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Strengthening the brand with social media

Today, we have the means to measure a brand’s social vitality, providing an added dimension to insights on brand performance. But when we compare brands top-ranked by the new BrandZ™ Verve Index[1], representing a summary of positive brand experiences mentioned by the engaged audience on Twitter, against the BrandZ™ Top 100 Most Valuable Global Brands 2014 rankings, they do not correlate perfectly. Google, the most valuable brand in the world, actually plays second fiddle to Twitter in the Verve ranking.

The differences exist because of the unique way people behave on social media. Categories like sports, fashion, tech products and entertainment are well represented on Twitter because people prefer to tweet about them. Certain brands may be very strong relative to their competitors, yet rank low on the Verve Index because that category may just be discussed rarely on social media. Brand strength and marketing can help dial this up (such as with American Express and Visa), but ultimately people are usually less interested in tweeting about their bank than they are about lunch.

Second, the unusual tends to attract the most interest on social media. Consumers with strong views – the activists – tend to shout the loudest, and so are heard at the expense of the less engaged. At the same time, people experiencing positive day-to-day experiences with a brand tend not to mention them, whereas they may feel compelled to speak up for extreme positive or negative events. Any social media savvy consumer knows that tweeting a brand as soon as anything goes wrong often leads to a quick resolution of the problem, leading to a disproportionate number of social media messages on negative experiences.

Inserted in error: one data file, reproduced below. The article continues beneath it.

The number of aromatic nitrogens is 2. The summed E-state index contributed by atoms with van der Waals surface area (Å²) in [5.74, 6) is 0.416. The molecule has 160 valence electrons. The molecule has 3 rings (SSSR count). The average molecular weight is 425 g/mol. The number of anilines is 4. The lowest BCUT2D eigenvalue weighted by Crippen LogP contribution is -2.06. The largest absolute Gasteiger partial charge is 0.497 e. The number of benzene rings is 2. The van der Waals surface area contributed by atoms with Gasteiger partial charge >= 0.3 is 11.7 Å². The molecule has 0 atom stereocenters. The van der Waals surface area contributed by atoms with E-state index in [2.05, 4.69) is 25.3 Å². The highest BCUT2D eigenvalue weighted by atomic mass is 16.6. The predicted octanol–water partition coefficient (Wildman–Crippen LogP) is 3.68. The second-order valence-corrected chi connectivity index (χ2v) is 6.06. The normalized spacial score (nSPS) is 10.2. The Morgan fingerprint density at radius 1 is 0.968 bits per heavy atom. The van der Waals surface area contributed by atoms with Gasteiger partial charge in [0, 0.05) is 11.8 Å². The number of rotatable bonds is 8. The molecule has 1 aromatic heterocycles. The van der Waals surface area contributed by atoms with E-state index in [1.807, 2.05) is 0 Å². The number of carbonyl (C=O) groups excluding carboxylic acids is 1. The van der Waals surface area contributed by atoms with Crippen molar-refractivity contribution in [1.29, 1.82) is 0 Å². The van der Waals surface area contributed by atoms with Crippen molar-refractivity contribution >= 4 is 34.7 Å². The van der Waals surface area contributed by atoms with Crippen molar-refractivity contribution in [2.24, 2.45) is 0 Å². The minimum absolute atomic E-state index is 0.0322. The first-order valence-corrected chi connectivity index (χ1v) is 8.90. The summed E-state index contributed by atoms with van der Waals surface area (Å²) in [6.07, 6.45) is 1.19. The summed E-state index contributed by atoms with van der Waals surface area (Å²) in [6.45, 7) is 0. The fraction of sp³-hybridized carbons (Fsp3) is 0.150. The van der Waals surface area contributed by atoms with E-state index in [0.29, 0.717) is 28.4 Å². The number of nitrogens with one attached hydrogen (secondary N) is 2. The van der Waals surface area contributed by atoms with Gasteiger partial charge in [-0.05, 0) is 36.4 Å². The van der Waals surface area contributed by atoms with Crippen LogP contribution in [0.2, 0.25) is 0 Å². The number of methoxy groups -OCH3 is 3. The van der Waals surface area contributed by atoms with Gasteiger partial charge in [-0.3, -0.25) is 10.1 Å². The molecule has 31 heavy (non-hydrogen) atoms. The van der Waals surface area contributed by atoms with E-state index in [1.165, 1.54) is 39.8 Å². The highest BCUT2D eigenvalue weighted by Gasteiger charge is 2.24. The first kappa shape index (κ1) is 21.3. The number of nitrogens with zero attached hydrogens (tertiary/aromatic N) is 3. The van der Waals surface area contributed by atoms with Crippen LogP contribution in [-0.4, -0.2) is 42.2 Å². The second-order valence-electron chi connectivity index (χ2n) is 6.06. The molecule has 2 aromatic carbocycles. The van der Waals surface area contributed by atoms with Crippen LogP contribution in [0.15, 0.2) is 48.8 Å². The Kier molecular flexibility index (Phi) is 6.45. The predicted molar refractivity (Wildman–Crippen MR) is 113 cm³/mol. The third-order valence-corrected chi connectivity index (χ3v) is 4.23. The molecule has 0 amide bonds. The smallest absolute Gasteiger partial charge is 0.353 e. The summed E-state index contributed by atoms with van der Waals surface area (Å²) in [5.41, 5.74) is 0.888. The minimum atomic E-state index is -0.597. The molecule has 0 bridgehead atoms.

Third, the biggest determinant of a brand’s social vitality, after allowing for category, is the consumer experience and the presence of third party communications, amplified by brand strength. We have found that three types of marketing impact social vitality most strongly:

  • Sponsorships of sports fields, event spaces or sports teams, like Adidas’ sponsorship of Manchester United;
  • Buzzworthy TV commercials, such as the National Council for Problem Gambling advertisement that went viral globally for correctly predicting Germany as the World Cup winner; and
  • Catchy social campaigns connecting branding to personal experience, like  Coke’s Happiness From the Skies campaign, which deployed drones in conjunction with the Singapore Kindness Movement to deliver Cokes and messages of appreciation to foreign workers in Singapore, or Dove’s Real Beauty Sketches campaign, which became one of the most popular YouTube videos for the Asia Pacific region in 2013.

Brands in different categories should leverage social media differently for optimum effect:

Technology

Technology brands are divided by those that have strong consumer facing brands and businesses versus those that do not: Google, Apple, and Samsung all generate a lot of attention, far overshadowing brands like Cisco or Siemens. The successful brands are characterized by a large proportion of third-party communications, primarily driven by new product launches and to a lesser extent, corporate observations (including investments and litigation). A communications campaign could be considered here.